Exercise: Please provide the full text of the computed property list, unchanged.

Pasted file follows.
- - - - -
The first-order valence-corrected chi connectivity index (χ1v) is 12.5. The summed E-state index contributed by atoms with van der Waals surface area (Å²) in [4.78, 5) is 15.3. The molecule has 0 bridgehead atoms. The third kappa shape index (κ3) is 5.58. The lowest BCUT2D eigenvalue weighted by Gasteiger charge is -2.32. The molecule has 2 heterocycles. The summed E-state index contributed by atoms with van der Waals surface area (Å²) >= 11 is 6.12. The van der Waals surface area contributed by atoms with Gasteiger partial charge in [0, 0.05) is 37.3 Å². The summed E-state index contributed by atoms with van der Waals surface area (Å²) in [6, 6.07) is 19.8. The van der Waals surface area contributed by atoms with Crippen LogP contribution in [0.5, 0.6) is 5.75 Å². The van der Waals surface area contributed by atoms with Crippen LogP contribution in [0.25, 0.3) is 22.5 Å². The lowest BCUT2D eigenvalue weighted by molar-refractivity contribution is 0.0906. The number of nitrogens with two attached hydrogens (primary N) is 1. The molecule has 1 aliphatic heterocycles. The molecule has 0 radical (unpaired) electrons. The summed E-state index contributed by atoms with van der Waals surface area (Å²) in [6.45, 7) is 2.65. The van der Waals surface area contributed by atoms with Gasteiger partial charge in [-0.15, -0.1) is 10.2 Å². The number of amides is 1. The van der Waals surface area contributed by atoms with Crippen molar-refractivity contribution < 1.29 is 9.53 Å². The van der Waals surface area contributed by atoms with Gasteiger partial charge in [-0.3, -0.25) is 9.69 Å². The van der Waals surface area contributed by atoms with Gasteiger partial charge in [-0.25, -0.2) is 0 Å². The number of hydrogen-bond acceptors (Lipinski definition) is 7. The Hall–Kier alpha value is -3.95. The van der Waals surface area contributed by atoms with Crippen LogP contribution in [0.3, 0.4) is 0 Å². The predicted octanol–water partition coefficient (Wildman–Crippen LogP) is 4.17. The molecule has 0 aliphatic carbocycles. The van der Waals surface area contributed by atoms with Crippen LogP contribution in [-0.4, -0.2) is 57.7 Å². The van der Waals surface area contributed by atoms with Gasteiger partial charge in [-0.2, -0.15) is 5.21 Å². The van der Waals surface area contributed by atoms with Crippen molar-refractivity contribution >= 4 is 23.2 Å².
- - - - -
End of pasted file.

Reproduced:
The first-order valence-corrected chi connectivity index (χ1v) is 12.5. The summed E-state index contributed by atoms with van der Waals surface area (Å²) in [4.78, 5) is 15.3. The molecule has 0 bridgehead atoms. The third kappa shape index (κ3) is 5.58. The lowest BCUT2D eigenvalue weighted by Gasteiger charge is -2.32. The molecule has 2 heterocycles. The summed E-state index contributed by atoms with van der Waals surface area (Å²) >= 11 is 6.12. The van der Waals surface area contributed by atoms with Gasteiger partial charge in [0, 0.05) is 37.3 Å². The summed E-state index contributed by atoms with van der Waals surface area (Å²) in [6, 6.07) is 19.8. The van der Waals surface area contributed by atoms with Crippen LogP contribution in [0.5, 0.6) is 5.75 Å². The van der Waals surface area contributed by atoms with Crippen LogP contribution in [0.25, 0.3) is 22.5 Å². The lowest BCUT2D eigenvalue weighted by molar-refractivity contribution is 0.0906. The number of nitrogens with two attached hydrogens (primary N) is 1. The molecule has 1 aliphatic heterocycles. The molecule has 0 radical (unpaired) electrons. The summed E-state index contributed by atoms with van der Waals surface area (Å²) in [6.45, 7) is 2.65. The van der Waals surface area contributed by atoms with Gasteiger partial charge in [-0.15, -0.1) is 10.2 Å². The number of amides is 1. The van der Waals surface area contributed by atoms with Crippen molar-refractivity contribution < 1.29 is 9.53 Å². The van der Waals surface area contributed by atoms with Gasteiger partial charge in [-0.3, -0.25) is 9.69 Å². The van der Waals surface area contributed by atoms with Gasteiger partial charge in [-0.25, -0.2) is 0 Å². The number of hydrogen-bond acceptors (Lipinski definition) is 7. The Hall–Kier alpha value is -3.95. The van der Waals surface area contributed by atoms with Crippen LogP contribution in [0.3, 0.4) is 0 Å². The predicted octanol–water partition coefficient (Wildman–Crippen LogP) is 4.17. The molecule has 0 aliphatic carbocycles. The van der Waals surface area contributed by atoms with Crippen LogP contribution in [-0.4, -0.2) is 57.7 Å². The van der Waals surface area contributed by atoms with Gasteiger partial charge in [-0.2, -0.15) is 5.21 Å². The van der Waals surface area contributed by atoms with Crippen molar-refractivity contribution >= 4 is 23.2 Å².